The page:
Nestled in a corner on the ground floor of the SSB is the home of the Campus Environmental Center, UT’s first major environmentally-focused student organization. What started in 2002 as a grassroots, student-run effort to supply recycling in departments, offices and classrooms has expanded into a sponsored student organization, unique in its opportunities for individual students to gain work experience while improving sustainability efforts at UT. The mission of the Campus Environmental Center is to empower The University of Texas at Austin community to reduce its negative environmental impacts and to foster a genuine culture of sustainability on campus through collaborative and constructive means. In working towards this mission, CEC not only serves as a voice for students on environmental issues — on and off campus — but also has the ear of supportive UT staff and administration through its situation under Facilities Services, as well as the resources to act.
At the Campus Environmental Center, we run projects that make a difference, embracing that think global, act local mindset. Currently, almost 20 students are employed by CEC to manage its various programs. From a garage-sale event called Trash to Treasure that diverts waste from the landfill to the Microfarm and Concho Community Garden that grow organic, local food for students and the community, from the 350,000 loblolly pines growing at the UT Tree Nursery to reforest Bastrop to the Green Events consulting program that helps organizations reduce their environmental impacts at events, CEC members spend the semester highlighting an issue whose importance and implications are often woefully overlooked on this campus and in our country.
It should be no secret by now that Central Texas (and really much of the western United States) is in a water crisis, resulting in severe droughts and massive aquifer depletion without adequate recharge rates. This is not just an environmental issue, but a social and economic one as well. The environment impacts everything. Our concerns as students and as citizens directly link back to the health of our surroundings, and what we do as a campus now will directly affect what we hope to do later. Thankfully, UT boasts an impressive irrigation system that has saved millions of gallons of water since its installation in 2011, the year of the Bastrop fire and one of the worst periods of drought — a drought not yet over — in Texas’ history. Such efforts by students and the University to reduce our environmental impacts are laudable and should be a source of Longhorn pride, and yet they receive very little attention and publicity.
The student body and the University both need to continue collaborating to promote environmentally-friendly practices. We need to improve infrastructure and safety for biking and other alternative transportation options, to expand composting, electronics recycling and other waste-reduction facilities, and to support programs that successfully engage students in these efforts, such as the Green Fee. Next time you walk across campus, take note of the composting bins in the Union, the xeriscaping outside the Harry Ransom Center, the Orange Bike Project bike rentals. The direct result of a mere $5 fee taken out of each student’s semester tuition, these projects are proposed, funded and implemented by students for the betterment of the University. These projects have proven their benefits time and again, and CEC or other UT departments have adopted many of them to ensure their continued execution and success over the years. The Green Fee will be up for renewal during student body elections in the spring, and it is critical to improving sustainability at UT that students approve the fee once again.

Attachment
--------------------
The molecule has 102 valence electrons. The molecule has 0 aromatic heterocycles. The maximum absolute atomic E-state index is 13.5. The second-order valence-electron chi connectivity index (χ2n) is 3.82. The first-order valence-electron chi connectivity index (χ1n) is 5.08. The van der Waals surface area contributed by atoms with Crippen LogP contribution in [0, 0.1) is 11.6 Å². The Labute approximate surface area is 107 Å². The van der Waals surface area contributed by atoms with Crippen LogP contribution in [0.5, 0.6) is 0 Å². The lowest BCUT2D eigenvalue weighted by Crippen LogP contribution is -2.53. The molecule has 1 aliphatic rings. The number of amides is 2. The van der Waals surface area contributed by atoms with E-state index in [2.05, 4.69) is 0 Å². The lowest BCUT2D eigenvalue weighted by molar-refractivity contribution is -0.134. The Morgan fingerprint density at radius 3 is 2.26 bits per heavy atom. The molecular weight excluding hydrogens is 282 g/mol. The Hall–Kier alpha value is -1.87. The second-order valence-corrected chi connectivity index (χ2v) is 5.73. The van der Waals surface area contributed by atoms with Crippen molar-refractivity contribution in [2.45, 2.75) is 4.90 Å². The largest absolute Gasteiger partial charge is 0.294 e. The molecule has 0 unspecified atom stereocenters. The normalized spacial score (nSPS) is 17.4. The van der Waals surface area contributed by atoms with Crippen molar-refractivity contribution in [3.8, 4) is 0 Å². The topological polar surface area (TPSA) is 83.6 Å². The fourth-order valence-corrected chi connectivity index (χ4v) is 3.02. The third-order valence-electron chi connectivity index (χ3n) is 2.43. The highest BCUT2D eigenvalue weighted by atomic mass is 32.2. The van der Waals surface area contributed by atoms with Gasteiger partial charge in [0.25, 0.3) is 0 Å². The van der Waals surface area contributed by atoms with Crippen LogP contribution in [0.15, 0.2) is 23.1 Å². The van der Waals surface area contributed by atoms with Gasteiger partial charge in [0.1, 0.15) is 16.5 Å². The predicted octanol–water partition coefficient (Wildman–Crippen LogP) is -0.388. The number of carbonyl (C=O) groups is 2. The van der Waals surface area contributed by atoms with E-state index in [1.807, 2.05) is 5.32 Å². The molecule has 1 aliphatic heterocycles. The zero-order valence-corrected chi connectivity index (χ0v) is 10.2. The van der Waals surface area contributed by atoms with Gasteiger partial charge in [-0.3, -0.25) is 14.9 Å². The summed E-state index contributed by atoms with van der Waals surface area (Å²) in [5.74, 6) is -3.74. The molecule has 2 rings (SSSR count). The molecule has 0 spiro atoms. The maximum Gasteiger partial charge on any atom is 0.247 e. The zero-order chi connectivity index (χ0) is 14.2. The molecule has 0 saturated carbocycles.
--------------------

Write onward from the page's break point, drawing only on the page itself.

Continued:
The problem is that most students do not know about the Green Fee, the irrigation system, the waste-reduction efforts in the stadium, the great strides DHFS has taken in sustainability; nor do they know about the work still yet to be done, their rights to a healthier environment or programs and ordinances within the city of Austin. The Universal Recycling Ordinance, in effect since 2012, is a prime example of this. The ordinance mandates that apartment complexes and office building provide easy access to recycling facilities, yet many students, especially in West Campus, do not have any way to recycle in their apartments, a direct violation of the URO. With most of these violations going unreported due to a lack of awareness among the student body, the massive environmental footprint of West Campus will continue to cast shadows on progress made by the city and by UT so far. (Students can call 3-1-1 to report URO non-compliance issues.)
If there is one thing that CEC has demonstrated, it’s that when students care about their environment and are supported with the tools to put thoughts into action, tangible change occurs. CEC programs, Green Fee projects and research initiatives are daily proof. The power of students to be environmental stewards has yet to be fully harnessed, and we as a student body and a university must do more to increase environmental efficiency and education on and off campus, to encourage student engagement and to take pride in our accomplishments thus far.
Kachelmeyer is a Plan II, geography and international relations senior from Sugar Land. She is the director of the CEC. She served last year as the editor of the Cactus yearbook, which, like the Texan, is a property of Texas Student Media.